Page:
I don’t think they’re incapable of it. In fact, they prove otherwise all the time. However, I think the prevalence of it and the fact that it became “tradition” is a direct link back to the slave mentality. That’s not an attempt to rationalize, just to contextualize it. It needs to stop, post haste, whatever its cause is though.

  • TheBlackBelle

    I really don’t think some of these commenters went to college. Drum majors are leaders of the band. They are usually the center of attention, especially in the south, where bands are popular and part of culture. Hazing is just as prevalent in bands as well because bands do have fraternities/sororities within themselves. Ever heard of Kappa Kappa Psi? Tau Beta Sigma?
    My condolences go out to this young man’s family.

    • JK

      TheBlackBelle, Kappa Kappa Psi and Tau Beta Sigma have nothing to do with this incident….. Individuals crab and cross their section…that’s certain individuals and sections… nothing to do with Kappa Kappa Psi and Tau Beta Sigma. If KKPsiTBSigma were involved then their national headquarters would have been notified and both would have been suspended immediately,especially being at a HBCU….the Delta Iota chapter of Kappa Kappa Psi is currently active so they did not have anything to do with this incident-as a whole. The Marching 100, the sections, and Kappa Kappa Psi are 3 different entities that work together for one goal: uplifting the band and make them “better” . just so you know……

  • yannii

    I go to FSU which is literally right down the street and have heard a lot more than this article implies. In addition to dropping his mace on the field, he was also “crossing bus c” so everybody that’s saying he was a drum-major, a leader, that doesn’t matter. The hazing that goes on in the band is never ending. You get hazed to be in the 100, to be apart of your section, to be a section leader, to be a drum major, and YES to sit on a certain bus.

    Hazing is RIDICULOUS at FAMU. Modeling troupes and dance groups there have paddles and “line” jackets. It’s really sad the lengths someone will allow themselves to go through to be apart of something. What’s even more sad is that, the kappas at FAMU have been off the yard since 06 and those guilty are in prison, and that same year somebody from the band reported hazing when his kidney collapsed from it and was awarded $1.8 million. Have they not learned from any of this? Apparently not.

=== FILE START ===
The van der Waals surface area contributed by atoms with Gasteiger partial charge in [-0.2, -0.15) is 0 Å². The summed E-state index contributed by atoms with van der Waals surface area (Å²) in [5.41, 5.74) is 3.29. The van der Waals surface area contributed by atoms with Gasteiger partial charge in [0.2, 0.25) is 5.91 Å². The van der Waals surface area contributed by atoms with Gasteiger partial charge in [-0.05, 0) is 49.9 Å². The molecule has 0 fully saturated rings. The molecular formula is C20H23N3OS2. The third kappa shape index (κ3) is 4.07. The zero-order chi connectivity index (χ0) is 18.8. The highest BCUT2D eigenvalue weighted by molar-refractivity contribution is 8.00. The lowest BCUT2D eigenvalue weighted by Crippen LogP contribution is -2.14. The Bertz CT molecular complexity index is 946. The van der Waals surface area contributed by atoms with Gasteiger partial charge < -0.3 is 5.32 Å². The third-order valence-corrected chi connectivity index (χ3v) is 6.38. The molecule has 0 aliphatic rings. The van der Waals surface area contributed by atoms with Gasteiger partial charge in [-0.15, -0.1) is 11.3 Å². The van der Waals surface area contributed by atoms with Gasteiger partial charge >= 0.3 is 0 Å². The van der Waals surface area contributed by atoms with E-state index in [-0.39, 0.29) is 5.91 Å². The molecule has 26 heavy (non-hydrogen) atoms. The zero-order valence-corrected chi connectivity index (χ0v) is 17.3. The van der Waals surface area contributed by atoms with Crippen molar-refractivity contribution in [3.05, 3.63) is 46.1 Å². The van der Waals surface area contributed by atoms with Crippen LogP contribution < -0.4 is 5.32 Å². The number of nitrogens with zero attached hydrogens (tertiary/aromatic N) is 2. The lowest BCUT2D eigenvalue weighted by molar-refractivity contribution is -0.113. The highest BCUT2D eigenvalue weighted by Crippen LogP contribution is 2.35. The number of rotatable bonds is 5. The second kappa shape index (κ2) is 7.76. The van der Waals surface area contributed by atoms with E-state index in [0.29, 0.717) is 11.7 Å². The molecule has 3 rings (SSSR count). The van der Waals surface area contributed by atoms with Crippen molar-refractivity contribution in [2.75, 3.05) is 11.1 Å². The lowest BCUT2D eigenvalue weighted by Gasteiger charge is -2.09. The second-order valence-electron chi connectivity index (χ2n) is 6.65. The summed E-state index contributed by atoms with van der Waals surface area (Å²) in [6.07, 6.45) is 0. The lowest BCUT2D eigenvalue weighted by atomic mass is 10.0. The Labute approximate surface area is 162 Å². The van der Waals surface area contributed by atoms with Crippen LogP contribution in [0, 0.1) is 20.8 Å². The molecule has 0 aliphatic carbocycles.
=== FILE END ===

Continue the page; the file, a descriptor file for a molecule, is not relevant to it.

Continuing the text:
• Ash

      When you say Kappas, do you mean KKPsi or KAPsi?

    • TheBlackBelle


  • TheBlackBelle

    I totally agree @yannii. I have several close friends down there and it’s like a big thirsty party of “who-can-take-worst-hazing” or something! Do you want to be “somebody” that bad? Yes, everyone once to feel accepted to some degree, but this is way out of hand. Most college kids don’t truly know themselves until maybe junior/senior yr, so the weaker ones are almost up for anything.Know when to say stop!I think the school in itself is excellent, but like you said, they ain’t learned since the Kappas and that made MAJOR national news! I will say, the modeling and dance troupes are incorporated as well so sometimes they feel they need to “prove” something because they are not NPH organizations.Not all, but some. I still must support my sister troupe FACES!

  • BlackataPWI

    What people fail to realize though is that hazing is just as bad if not worse at white schools. The students at my school haze in public, during the day, at night, in front of administrators, during class and no one says anything! There have been several incidents where students have been rushed to the hospital and almost died but their fraternities and sororities get no punishment. But then the AKAs on my campus did one little thing where no one was seriously hurt at night, got caught and were kicked off the yard for three years. Why do the Black students get more of the heat for this when it’s happening everywhere!